Later career[edit]

Cardenal left the FSLN in 1994, protesting the authoritarian direction of the party under Daniel Ortega but insists that he has retained his leftist opinions, calling it a "robbery of the people and dictatorship not a revolutionary movement" when he left the government.[4] He is a member of the Movimiento de Renovación Sandinista (Sandinista Renovation Movement, MRS) that participated in the 2006 Nicaraguan general election. Days before the election, Cardenal stated, in a clear reference to his dispute with Ortega: "I think more desirable an authentic capitalism, as Montealegre's (Eduardo Montealegre, the presidential candidate for Nicaraguan Liberal Alliance) would be, than a false Revolution."[5]

He is also a member of the board of advisers of the pan-Latin American TV station teleSUR.

Cardenal has been for a long time a polemical figure in Nicaragua's literary and cultural history. He has been described as "the most important poet right now in Latin America"[6] politically and poetically. He has been a vocal representative for Nicaragua and a key to understanding the contemporary literary and cultural life of Nicaragua. He participated in the Stock Exchange of Visions project in 2007. During a short visit to India, he made a profound impression on a group of writers called the Hungry generation.

Cardenal's tour of the United States in 2011 to promote his newest work stirred up some controversy, as with the American Society for the Defense of Tradition, Family and Property that protested his appearances at Catholic universities such as Xavier, Cincinnati, because of his Marxist ideology.[7]

Poetry[edit]

Earlier works were focused on life and love; however, some works like "Zero Hour" had a direct correlation to his Marxist political ideas, being tied to the assassination of guerrilla leader Augusto César Sandino.[8] Cardenal's poetry also was heavily influenced by his unique Catholic ideology, mainly liberation theology. Some of his latest works are heavily influenced by his understanding of science and evolution, though it is still in dialogue with his earlier Marxist and Catholic material.[9] Cardenal sums up his later material in a PBS NewsHour interview:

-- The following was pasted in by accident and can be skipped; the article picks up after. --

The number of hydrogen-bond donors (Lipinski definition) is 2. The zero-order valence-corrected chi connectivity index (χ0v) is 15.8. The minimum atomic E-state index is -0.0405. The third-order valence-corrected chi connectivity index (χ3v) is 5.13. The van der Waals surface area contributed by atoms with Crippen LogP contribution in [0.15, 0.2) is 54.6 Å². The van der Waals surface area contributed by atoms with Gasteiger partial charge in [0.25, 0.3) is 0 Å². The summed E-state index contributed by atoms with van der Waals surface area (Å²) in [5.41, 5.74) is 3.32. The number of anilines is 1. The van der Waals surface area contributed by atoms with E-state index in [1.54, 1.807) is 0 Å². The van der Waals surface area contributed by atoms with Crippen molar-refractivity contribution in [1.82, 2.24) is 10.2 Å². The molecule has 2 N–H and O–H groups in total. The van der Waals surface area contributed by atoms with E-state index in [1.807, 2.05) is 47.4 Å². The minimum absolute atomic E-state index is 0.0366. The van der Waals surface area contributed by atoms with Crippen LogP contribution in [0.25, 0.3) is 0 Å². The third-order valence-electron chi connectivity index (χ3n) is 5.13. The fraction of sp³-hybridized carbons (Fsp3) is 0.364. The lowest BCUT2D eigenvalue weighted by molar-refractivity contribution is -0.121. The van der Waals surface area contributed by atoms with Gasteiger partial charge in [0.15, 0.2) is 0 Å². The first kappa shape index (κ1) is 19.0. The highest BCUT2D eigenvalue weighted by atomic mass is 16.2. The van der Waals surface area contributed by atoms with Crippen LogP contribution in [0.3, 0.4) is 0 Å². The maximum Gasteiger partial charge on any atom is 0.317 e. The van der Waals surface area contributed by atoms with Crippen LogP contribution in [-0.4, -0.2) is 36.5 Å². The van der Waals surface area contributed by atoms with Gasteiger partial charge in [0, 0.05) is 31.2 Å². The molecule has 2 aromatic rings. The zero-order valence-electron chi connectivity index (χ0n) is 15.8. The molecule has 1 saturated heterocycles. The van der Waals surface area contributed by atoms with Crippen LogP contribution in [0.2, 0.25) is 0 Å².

In the first place, one matures, and can write about things one couldn't before. One couldn't get poetry out of this theme or this situation. And later, you can do it because you have more technical ability to do it. Now I can do easily things that were impossible for me to do when I was younger. That also happens to painters, I guess, and to all artists and creators. Even politicians mature and become, perhaps, more astute or more cunning.[10]

Honours[edit]

Bibliography[edit]

Books in English[edit]

  • The Psalms of Struggle and Liberation, Herder and Herder, 1971.
  • Homage to the American Indians, Johns Hopkins University Press (Baltimore, MD), 1973.
  • Apocalypse and Other Poems, (Editor and author of introduction, Robert Pring-Mill), New Directions (New York, NY), 1974.
  • In Cuba, New Directions (New York, NY), 1974.
  • Zero Hour and Other Documentary Poems, (Editor, Donald Walsh), New Directions (New York, NY), 1980.
  • With Walker in Nicaragua and Other Early Poems: 1949-1954, Wesleyan (Middleton, CT), 1984.
  • Golden UFOs: The Indian Poems: Los ovnis de oro: Poemas indios, Indiana University Press (Bloomington, IN), 1992.